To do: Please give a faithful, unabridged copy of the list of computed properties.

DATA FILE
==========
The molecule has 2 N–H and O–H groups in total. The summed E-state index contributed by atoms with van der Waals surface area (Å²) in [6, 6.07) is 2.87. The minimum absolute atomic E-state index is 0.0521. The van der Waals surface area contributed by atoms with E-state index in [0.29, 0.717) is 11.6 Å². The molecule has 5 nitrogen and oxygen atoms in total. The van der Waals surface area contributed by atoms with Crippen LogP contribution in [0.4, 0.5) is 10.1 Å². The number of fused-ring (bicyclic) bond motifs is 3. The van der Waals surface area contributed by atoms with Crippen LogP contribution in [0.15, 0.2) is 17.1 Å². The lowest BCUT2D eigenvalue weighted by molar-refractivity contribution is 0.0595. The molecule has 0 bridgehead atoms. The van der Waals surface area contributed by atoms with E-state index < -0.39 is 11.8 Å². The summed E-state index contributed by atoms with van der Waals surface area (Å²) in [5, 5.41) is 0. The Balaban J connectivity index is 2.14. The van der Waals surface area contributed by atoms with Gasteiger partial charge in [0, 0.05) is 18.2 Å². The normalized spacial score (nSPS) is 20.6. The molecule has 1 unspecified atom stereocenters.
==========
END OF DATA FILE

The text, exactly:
The molecule has 2 N–H and O–H groups in total. The summed E-state index contributed by atoms with van der Waals surface area (Å²) in [6, 6.07) is 2.87. The minimum absolute atomic E-state index is 0.0521. The van der Waals surface area contributed by atoms with E-state index in [0.29, 0.717) is 11.6 Å². The molecule has 5 nitrogen and oxygen atoms in total. The van der Waals surface area contributed by atoms with Crippen LogP contribution in [0.4, 0.5) is 10.1 Å². The number of fused-ring (bicyclic) bond motifs is 3. The van der Waals surface area contributed by atoms with Crippen LogP contribution in [0.15, 0.2) is 17.1 Å². The lowest BCUT2D eigenvalue weighted by molar-refractivity contribution is 0.0595. The molecule has 0 bridgehead atoms. The van der Waals surface area contributed by atoms with E-state index < -0.39 is 11.8 Å². The summed E-state index contributed by atoms with van der Waals surface area (Å²) in [5, 5.41) is 0. The Balaban J connectivity index is 2.14. The van der Waals surface area contributed by atoms with Gasteiger partial charge in [0, 0.05) is 18.2 Å². The normalized spacial score (nSPS) is 20.6. The molecule has 1 unspecified atom stereocenters.